After duty as a dispatch boat protecting American interests in Santo Domingo in 1906, Mayflower served as presidential yacht until 1929. She was the scene of many diplomatic and social events during these years. Many members of the world’s royal families visited the yacht and numerous persons of great prominence signed her guestbook. President Wilson selected Mayflower as the setting for much of his courtship of Mrs. Edith Bolling Galt.
President Hoover decided to dispense with Mayflower as an economy measure, and she decommissioned 22 March 1929. She was badly damaged by fire while tied up at the Philadelphia Navy Yard 24 January 1931. The yacht was sold 19 October 1931 to Leo P. Coe, agent for Frank P. Parish, a wealthy financier known as “the boy wizard of La Salle street (Chicago’s Wall street).” The following year while he was having the ship restored to her original luxurious splendor, by Henry J. Gerlow Inc., of New York City, Parish’s fortunes turned forcing him to sell the yacht shortly before he fled from the country to escape from prosecution and elude irate investors. During the depression years, a number of successive owners tried to promote a wide variety of projects for the ship including use in the South America coastal trade, restoration as a historic relic, use as a floating dance salon, and even sale to the Japanese Government to be scrapped as Japan sought still to strengthen her war machine. However, a complex web of legal difficulties, a shortage of money, and marginal business conditions frustrated these enterprises while the ship idled in Atlantic ports from New York to Jacksonville, Florida, awaiting an opportunity for future service.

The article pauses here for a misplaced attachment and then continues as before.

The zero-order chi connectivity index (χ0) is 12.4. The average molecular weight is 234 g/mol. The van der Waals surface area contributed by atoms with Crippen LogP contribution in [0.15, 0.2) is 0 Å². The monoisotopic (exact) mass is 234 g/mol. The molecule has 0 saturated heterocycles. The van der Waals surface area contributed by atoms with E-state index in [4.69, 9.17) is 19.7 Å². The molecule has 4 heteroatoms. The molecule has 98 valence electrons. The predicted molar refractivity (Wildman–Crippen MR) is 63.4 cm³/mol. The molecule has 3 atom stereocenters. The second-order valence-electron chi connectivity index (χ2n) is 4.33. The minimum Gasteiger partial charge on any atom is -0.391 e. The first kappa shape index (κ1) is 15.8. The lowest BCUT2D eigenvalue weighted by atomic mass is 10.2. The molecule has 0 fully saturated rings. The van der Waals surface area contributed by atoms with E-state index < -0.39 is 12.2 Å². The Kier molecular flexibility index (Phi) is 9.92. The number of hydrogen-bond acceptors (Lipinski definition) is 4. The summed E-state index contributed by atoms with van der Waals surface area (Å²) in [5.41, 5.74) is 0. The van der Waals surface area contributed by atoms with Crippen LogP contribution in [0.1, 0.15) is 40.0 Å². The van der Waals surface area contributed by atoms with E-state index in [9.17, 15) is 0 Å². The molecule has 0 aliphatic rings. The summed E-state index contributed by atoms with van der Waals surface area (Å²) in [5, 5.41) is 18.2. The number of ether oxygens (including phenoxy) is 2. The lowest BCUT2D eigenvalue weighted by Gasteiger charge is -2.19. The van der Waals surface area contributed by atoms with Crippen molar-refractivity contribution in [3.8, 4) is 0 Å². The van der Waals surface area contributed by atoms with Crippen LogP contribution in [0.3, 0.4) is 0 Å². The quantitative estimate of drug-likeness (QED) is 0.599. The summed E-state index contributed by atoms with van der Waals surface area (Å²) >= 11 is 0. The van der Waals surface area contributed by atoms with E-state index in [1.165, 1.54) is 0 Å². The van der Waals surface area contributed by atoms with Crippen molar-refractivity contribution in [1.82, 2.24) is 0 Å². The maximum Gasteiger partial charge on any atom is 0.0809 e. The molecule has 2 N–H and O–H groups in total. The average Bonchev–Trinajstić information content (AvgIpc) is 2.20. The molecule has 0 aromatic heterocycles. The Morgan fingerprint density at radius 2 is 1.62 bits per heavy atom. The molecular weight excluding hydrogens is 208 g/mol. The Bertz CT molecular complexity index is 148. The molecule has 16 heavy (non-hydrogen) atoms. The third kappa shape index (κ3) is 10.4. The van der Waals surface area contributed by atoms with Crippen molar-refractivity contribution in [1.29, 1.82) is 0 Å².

After America entered World War II, the War Shipping Administration purchased Mayflower from Broadfoot Iron Works Inc., Wilmington, North Carolina, 31 July 1942 and renamed her Butte. Transferred to the Coast Guard, 6 September 1943 the ship recommissioned as Mayflower (WPE-183), 19 October 1943. She patrolled the Atlantic coast, guarding against German U-boats and escorted coastal shipping besides serving as a radar training ship at Norfolk and Boston. Decommissioned 1 July 1946, Mayflower was sold at Baltimore to Frank M. Shaw 8 January 1947 for use in the Arctic as a sealer. However, while sailing for sealing waters between Greenland and Labrador, early in March, Mayflower was damaged by fire off Point Lookout and forced to return to Baltimore.
Collins Distributors Inc., purchased the ship early in 1948, installed new boilers in her at New York, and documented her as Malla under the Panamanian flag. She was subsequently fitted out at Genoa, Italy, ostensibly for coastwise trade in the Mediterranean. After sailing secretly from Marseilles, she arrived Haifa, Palestine, 3 September. On board were Jewish refugees. Most were former passengers of the ill-fated Exodus which had been turned back from Palestine the previous summer. Her ultimate fate is unknown.
Cutter History File. USCG Historian's Office, USCG HQ, Washington, D.C.
Dictionary of American Naval Fighting Ships. Washington, DC: USGPO.
Robert Scheina. U.S. Coast Guard Cutters & Craft of World War II. Annapolis, MD: Naval Institute Press, 1982.
Robert Scheina. U.S. Coast Guard Cutters & Craft, 1946-1990. Annapolis, MD: Naval Institute Press, 1990.